Perspective

The first stage of learning is being unconsciously incompetent: you don’t know what you’re not good at because you don’t know what you don’t know. Well-being skills can be learnt. One typical motif is that how you look at anything changes your experience; for example: anxiety can feel like pleasurable excitement, as the body in both mental modes vibrates in a similar state of high energy; or a difficult situation is your challenge to evolve and an opportunity for personal discovery; or peace of mind is your inner state of being, not the possession of external conditions. And so on, all empirically true but under-practiced.

Talkerism

In the world of work, a meeting without creating an output of value is a drain on energy and time. Incessant thinking is the perpetual meeting in the head – if it is just going over and over the same issues without providing constructive insight, then it is pointless at best, destructive at worst. Outside this room of perpetual thinking is the freedom to notice and enjoy what is happening, instead of what you are imagining.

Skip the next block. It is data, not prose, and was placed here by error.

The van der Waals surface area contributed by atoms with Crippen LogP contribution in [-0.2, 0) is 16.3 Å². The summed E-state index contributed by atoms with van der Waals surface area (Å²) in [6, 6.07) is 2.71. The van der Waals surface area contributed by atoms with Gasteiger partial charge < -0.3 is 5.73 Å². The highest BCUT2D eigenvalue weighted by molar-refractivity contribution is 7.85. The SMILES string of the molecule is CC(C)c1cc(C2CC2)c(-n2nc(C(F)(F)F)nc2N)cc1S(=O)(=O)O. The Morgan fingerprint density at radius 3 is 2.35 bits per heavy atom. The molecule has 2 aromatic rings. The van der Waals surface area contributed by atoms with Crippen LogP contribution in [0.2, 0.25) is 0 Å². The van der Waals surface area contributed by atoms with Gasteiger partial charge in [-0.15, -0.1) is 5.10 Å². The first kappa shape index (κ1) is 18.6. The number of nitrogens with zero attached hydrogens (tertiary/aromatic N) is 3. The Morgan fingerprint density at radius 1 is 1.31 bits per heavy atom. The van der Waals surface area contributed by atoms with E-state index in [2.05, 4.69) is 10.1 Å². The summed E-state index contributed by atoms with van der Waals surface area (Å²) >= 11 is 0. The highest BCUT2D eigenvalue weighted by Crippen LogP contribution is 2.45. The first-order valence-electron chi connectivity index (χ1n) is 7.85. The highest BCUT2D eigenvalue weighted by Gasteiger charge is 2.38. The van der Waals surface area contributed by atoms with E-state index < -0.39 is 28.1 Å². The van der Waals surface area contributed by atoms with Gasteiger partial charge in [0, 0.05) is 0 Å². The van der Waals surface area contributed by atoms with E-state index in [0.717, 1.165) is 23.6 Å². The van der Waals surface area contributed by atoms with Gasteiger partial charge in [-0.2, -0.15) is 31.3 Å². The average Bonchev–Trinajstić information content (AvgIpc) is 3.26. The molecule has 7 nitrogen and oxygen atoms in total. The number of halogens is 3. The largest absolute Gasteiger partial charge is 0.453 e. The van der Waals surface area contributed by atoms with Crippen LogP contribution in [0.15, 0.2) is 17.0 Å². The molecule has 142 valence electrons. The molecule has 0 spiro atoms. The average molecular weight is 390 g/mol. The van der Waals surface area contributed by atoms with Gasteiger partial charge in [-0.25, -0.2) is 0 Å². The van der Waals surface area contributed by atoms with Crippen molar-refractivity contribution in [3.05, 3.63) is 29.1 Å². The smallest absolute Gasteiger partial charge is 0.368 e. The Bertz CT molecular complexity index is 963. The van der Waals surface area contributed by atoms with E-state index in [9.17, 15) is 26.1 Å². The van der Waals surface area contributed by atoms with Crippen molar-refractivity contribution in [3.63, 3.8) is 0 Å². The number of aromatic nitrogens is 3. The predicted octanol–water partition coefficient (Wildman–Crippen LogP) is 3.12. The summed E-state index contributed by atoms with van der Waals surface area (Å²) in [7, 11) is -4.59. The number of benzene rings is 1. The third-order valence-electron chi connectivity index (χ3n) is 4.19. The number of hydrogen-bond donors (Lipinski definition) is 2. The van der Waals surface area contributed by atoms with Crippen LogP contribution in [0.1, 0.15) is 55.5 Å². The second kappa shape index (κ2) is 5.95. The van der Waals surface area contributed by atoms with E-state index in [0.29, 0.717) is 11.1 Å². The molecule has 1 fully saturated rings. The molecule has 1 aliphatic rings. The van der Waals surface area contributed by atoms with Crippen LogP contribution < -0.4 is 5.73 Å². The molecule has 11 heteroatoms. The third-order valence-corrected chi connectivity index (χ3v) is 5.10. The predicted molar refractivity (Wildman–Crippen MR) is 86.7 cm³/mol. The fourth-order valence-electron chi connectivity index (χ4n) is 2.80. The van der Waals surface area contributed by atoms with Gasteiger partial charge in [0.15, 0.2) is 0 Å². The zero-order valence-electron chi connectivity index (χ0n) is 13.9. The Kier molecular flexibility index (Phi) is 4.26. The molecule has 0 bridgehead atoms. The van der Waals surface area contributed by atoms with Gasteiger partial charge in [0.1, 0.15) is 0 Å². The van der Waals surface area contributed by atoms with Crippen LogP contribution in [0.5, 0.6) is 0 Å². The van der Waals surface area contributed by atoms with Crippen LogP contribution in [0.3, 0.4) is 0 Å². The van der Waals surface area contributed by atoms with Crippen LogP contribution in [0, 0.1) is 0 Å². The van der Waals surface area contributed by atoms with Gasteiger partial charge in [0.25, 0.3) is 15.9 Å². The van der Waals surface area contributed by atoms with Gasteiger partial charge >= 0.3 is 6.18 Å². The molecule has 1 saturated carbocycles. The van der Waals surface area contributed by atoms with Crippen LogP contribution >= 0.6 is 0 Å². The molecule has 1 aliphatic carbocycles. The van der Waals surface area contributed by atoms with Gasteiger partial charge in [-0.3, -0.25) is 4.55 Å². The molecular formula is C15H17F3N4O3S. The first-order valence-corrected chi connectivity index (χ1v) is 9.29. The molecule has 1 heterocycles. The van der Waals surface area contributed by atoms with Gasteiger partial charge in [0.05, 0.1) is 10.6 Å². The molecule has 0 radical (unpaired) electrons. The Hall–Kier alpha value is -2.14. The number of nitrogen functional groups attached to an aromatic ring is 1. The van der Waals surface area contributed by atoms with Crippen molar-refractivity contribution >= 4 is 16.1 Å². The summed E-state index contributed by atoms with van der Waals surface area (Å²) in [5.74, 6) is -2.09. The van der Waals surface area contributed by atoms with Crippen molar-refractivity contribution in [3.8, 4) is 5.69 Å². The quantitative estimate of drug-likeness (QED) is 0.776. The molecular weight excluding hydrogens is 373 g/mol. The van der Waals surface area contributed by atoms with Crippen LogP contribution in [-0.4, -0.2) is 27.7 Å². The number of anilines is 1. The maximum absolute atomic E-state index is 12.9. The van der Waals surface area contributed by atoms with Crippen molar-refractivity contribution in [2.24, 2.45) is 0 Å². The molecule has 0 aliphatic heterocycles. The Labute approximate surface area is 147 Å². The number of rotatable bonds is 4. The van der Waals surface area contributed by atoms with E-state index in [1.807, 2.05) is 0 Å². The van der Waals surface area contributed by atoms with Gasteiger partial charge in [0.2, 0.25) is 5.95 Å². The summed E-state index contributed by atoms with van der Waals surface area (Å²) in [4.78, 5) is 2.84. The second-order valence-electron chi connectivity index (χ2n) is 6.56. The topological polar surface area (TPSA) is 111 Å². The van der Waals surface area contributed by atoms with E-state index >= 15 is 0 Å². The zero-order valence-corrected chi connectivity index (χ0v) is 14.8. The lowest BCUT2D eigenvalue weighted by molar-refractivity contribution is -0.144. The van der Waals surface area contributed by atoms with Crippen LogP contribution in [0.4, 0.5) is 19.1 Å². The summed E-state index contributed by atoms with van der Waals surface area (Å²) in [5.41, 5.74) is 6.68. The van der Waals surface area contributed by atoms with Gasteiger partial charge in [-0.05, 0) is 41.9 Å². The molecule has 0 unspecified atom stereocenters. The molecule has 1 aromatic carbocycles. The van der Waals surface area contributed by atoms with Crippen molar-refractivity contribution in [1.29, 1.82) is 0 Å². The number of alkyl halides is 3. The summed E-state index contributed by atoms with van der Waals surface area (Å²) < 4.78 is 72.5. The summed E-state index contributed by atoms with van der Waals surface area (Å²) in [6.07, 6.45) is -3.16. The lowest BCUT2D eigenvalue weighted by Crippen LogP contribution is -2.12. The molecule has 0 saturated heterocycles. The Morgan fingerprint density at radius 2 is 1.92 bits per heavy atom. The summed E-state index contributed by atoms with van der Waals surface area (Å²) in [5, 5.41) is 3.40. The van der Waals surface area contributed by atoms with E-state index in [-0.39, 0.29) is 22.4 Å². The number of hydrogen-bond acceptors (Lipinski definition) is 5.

Off and On

The old line with IT is that if you want a problem fixed “turn it off then on again”. The reason is that resetting can untangle mixed-up memory and processes.

The mind if not switched-off will often relentlessly loop on the same set of thoughts, gradually wearing you down, sometimes with its own errors and fictions.

There are exercises that help you apply the IT solution, and they’ve worked for thousands of years.